By adaptive - October 3rd, 2016
Stress levels are rising and app developers are trying to ease anxiety through a variety of virtual and real-world techniques. Siegfried Mortkowitz reports…
Higher stress levels are creating opportunities in mHealth for app developers looking to help users relax and ease that tension.
Stress affects about three-quarters of the U.S. population, according to an October 2015 study by the Statistic Brain Research Institute. And excessive stress can lead to physical and psychological ailments, such as stroke, heart attacks and depression.
According to the 2015 study, about three out of four U.S. adults regularly experience physical and psychological symptoms caused by stress. And one in two say that stress has a negative impact on their personal and professional life.
No wonder, then, that applications aimed at reducing stress have proliferated in recent years, as mobile plays an ever-growing role in the digital lifestyle. These apps offer a broad variety of strategies to combat stress and anxiety, including breathing and relaxation exercises, biofeedback (including, notably, one app created by Ariana Huffington and Deepak Chopra), self-awareness based on mood tracking, venting stress on a virtual rubber duck, yoga, meditation and hypnosis.
One widely recommended app uses both meditation and hypnosis as selling points because, as its creator, Darren Marks, hypnotherapist and founder of Harmony Hypnotherapy London, a hypnotherapy practice, says, “We put the two words together because the hypnotic state is very similar to the experience people have when they are meditating. They are relaxed and focused, with a single focus of attention.”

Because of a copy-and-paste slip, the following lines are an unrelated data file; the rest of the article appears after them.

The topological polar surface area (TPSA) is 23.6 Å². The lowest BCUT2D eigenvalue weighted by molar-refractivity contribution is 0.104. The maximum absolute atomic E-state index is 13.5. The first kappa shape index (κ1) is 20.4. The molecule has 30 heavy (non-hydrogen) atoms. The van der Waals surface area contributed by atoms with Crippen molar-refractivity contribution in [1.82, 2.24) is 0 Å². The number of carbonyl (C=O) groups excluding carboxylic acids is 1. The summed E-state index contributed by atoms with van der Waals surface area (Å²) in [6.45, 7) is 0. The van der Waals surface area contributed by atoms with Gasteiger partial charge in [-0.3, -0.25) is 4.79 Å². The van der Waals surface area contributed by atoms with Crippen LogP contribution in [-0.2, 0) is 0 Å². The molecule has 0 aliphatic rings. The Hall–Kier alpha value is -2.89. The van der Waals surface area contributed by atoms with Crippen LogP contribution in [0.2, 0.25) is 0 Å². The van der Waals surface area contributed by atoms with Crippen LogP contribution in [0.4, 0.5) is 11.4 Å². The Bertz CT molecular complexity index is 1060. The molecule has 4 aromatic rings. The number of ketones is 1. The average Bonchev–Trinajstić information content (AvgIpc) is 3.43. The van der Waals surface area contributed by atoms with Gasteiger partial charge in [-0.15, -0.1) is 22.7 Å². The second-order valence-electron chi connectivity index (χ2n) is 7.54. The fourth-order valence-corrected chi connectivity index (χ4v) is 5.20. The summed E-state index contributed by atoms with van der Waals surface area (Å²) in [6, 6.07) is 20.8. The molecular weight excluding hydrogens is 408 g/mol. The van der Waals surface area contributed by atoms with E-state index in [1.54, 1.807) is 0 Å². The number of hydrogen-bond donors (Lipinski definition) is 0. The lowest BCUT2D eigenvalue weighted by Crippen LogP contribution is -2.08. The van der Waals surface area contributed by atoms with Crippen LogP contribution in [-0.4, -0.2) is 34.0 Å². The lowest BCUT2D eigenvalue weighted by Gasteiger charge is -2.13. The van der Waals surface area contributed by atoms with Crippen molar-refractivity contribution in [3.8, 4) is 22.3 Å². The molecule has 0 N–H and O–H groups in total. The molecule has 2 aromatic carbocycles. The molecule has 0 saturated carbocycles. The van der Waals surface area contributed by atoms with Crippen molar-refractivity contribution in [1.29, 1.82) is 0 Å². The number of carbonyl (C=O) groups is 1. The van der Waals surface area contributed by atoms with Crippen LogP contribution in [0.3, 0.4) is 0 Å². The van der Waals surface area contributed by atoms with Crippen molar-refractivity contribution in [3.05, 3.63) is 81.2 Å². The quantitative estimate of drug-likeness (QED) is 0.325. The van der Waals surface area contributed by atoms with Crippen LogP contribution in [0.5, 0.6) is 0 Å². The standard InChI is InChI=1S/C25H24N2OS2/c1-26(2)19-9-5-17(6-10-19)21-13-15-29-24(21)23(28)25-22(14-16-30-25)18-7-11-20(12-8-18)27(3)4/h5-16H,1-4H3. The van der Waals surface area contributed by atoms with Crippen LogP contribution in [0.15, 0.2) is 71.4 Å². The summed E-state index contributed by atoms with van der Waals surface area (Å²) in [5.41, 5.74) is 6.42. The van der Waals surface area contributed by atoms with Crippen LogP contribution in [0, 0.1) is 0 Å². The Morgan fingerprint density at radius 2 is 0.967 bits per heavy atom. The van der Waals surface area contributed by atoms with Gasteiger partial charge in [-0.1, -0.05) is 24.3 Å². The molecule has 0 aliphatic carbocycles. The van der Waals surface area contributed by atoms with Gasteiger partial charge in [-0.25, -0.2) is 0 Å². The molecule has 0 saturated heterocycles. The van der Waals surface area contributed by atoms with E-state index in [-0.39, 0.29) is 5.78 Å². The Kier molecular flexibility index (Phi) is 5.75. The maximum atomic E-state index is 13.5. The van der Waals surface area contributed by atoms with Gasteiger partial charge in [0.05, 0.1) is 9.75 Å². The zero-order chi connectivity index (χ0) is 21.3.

He goes on to say that when you are relaxed you are able to work more efficiently and achieve your goals more efficiently. “You’re going to overcome challenges more effectively,” he adds.
In his program Marks does not actually use the word stress, because he prefers to offer a positive outlook for his patients and clients.
“It’s always better to focus on what you want to achieve, rather than what you don’t want to achieve,” he explains. “So in my [app] recordings, you won’t hear suggestions like, ‘You won’t be stressed.’ Because as soon as you say the word, you’re thinking about stress. So the suggestions in the recordings, like ‘You’re becoming more and more calm, more relaxed, more confident.’ The idea is you’re aiming for something you want as opposed to getting away from something you don’t want.”
Marks says that all the app recordings focusing on relaxation and building confidence actually deal with stress and stress-related problems. The free app has been downloaded more than two million times since it was launched and offers several sessions free of charge, such as “Focus & Concentration” and “Total Relaxation.” The approximately 40 other sessions, which are longer and often target specific fears and goals, require a small payment.
Marks says that the main reason people come to visit him in his London hypnotherapy office is anxiety, which he relates to stress. “People often are anxious because they have stress,” he says. One collateral benefit of the app is that it sometimes brings patients to his practice.
He explains that the app is designed “to replicate what I do in my office. If you work through it methodically, through each category, you’re essentially going through how I work with my clients.”
However, he emphasizes that app users must take more responsibility than his office clients. “The tools are there but you have to work at it. It’s not like it’s just done for you if you use it.”
This means that not everyone who needs treatment for stress can benefit from an app. “Some people will be able to get what they need from an app, and other people will need something a bit more personalized,” he says.
In addition, some of the techniques he uses are “tricky to use on your own,” which may require more personalized support for some people. “But, on occasion, I’ve had people who used the app successfully and then come to me to get a bit more,” he says. “And they discovered that, actually, they preferred the app to me.”
He explains the reason for that is “if you can do something in your home, were you feel totally comfortable, and it’s very low-cost compared to seeing a professional who is very expensive, and you can repeat it over and over—some people will get better results from an app than from a real person.”